Wednesday, September 30, 2009

A Wonderful Highway Accident

When Esther and I are planning a trip north to Arcata (Humboldt County) to visit our grandson (and his parents), I go to the library and pull three books-on-CD off the shelf. I do my best to pick something well-written and entertaining, but frankly it's a crapshoot. Whoever said you can't tell a book by its cover blurb was right. They all sound like the greatest things ever published.

In August of this year, I went through my usual routine. This time, I selected two novels, plus one nonfiction book I thought might have potential. But biblical nonfiction? As we approached the Benicia Bridge, northbound, Esther chose a novel--no surprise--and popped it into the CD player. By the time we reached Petaluma, we had both decided it was soooo boring. Trust me, that one which shall remain titleless didn't dance with the stars.

Somewhere in the Highway 101 portion of the Sonoma wine country, she inserted Disc 1 of the second novel. Clunker #2! After a couple of discs, we scrapped it. Two down and, with only the biblical nonfiction book in our entertainment bag, the several-hour drive ahead looked longer than ever.

"What the heck?" we said in desperation and opened up Abraham: A Journey to the Heart of Three Faiths by Bruce Feiler. Another loser? Not at all. For the rest of our drive to Arcata and all the way back to our home, we sat mesmerized as the youthful author related his personal quest to find out just who this man was who is claimed as common ancestor by the three great monotheistic religions: Judaism, Christianity, and Islam.

This Jewish author's excitement for his subject and his great respect for all three traditions made listening to the book an inspirational learning experience. Though a lifelong student and practitioner of religion and the Bible, I had one "Wow!" moment after another. Several times I had to turn off the CD and exclaim, "That's really good stuff!"

Since returning home, I have purchased my own copy of Abraham and am now reading Feiler's Where God Was Born: A Daring Adventure Through the Bible's Greatest Stories. My reaction to this book is the same except, instead of having a steering wheel in my hand, I carry a yellow highlighter to capture my many "Wow!" moments.

Finding author Bruce Feiler was one of the highlights of my summer, and it all resulted from an "accident" on Highway 101.

Wednesday, September 9, 2009

Finding Faith in a Rock

Can't help it, I'm a church mouse. What else would you expect from a cradle Catholic with parochial grade and high school, seminary college and graduate theology education? Don't answer that! I know all the horror stories. Through it all, I'm both a survivor and an embattled believer. After all these decades, when I enter my parish church, Christ the King in Pleasant Hill, California (USA), a welcoming voice inside me still says, "You're home, Al."

While visiting several Baltic countries, Germany, Poland, and Russia this past July, Esther and I toured many Christian churches and cathedrals, mostly Orthodox or Protestant (only a couple of Catholic churches made it on our itinerary). Almost all of these edifices--some quite magnificent--felt like museums and art galleries. They demonstrated little evidence of a pulsing, 21st century faith. By that I mean real people engaged as a faithful, supportive, difference-making community. With one, wonderful exception.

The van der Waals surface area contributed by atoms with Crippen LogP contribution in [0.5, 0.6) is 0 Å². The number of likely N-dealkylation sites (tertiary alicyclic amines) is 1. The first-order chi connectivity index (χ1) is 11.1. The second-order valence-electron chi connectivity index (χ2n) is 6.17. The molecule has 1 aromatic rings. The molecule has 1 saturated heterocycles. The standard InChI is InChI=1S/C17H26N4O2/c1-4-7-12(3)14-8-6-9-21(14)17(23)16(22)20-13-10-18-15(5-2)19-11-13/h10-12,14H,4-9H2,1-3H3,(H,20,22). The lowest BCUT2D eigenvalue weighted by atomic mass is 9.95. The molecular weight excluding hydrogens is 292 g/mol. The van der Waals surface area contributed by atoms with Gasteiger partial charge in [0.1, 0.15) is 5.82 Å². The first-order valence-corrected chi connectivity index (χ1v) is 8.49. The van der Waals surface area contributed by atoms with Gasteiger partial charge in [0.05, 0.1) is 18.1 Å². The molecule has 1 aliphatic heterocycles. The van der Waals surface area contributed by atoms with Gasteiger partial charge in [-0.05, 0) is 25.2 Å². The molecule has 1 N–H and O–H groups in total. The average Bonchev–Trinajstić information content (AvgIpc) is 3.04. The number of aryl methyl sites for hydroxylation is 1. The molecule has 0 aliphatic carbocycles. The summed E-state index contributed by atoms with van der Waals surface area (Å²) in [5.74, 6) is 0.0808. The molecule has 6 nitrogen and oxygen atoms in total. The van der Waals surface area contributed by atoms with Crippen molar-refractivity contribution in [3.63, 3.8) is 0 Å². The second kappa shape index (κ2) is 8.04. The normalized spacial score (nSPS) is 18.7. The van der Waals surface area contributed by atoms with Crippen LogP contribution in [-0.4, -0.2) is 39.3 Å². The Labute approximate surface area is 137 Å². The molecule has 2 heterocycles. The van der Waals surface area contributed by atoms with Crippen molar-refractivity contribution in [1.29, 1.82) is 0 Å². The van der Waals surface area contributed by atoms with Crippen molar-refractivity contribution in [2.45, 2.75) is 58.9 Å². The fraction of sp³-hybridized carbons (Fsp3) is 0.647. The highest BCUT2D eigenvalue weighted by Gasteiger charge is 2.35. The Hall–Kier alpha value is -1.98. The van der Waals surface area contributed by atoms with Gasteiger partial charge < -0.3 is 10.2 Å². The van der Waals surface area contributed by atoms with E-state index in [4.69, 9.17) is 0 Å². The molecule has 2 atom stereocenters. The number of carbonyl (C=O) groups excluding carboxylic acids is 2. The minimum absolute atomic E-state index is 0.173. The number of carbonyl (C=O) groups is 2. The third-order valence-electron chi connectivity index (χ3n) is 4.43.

As soon as I entered The Rock Church in Helsinki, Finland, my heart said, "The Lord is here." Architect brothers, Timo and Tuomo Suomalainen, designed the church and built it (1968-1969) by blasting it out of solid rock. Natural light brightens the inside through 180 panes of glass between the dome and the walls.

This was the only sanctuary in which I wanted to park my spirit and breathe the faith of its resident community. I thought it had to be a Catholic Church (pardon my bias), because I had that same "I'm home" feeling I get at CTK.

Several young men were setting up for a prayer service. I asked one of them, "What denomination is this church?"

"Lutheran," he said, seeming puzzled that I had to ask.

I wasn't surprised as much as I was impressed. In the lobby/vestibule of the church, I found a table with religious articles laid out, I suppose for sale. I was unprepared for my next surprise: the selection of devotional materials. The table monitor had spread an array of rosaries across the surface, along with books and pamphlets promoting devotion to Mary, the mother of Jesus.

I couldn't help myself. I said to him, "I'm surprised to see rosaries being offered in a Lutheran church." It was his turn to look at me with puzzled curiosity. "We have great devotion to the Blessed Virgin Mary," he said with a warm smile. 

I stayed for the inspiring prayer service conducted--in English--by a young man and several musicians. About that time, Esther came to drag me away. "The bus is leaving!" she said in an all-too-familiar tone. I didn't say it, but my heart echoed the words of the 12-year-old Jesus in Luke 2:49: “Why were you looking for me? Do you not know that I must be in my Father’s house?”
What I said was a macho, "Do you really think I'd have missed that bus?"

Copyright (c) 2009 by Alfred J. Garrotto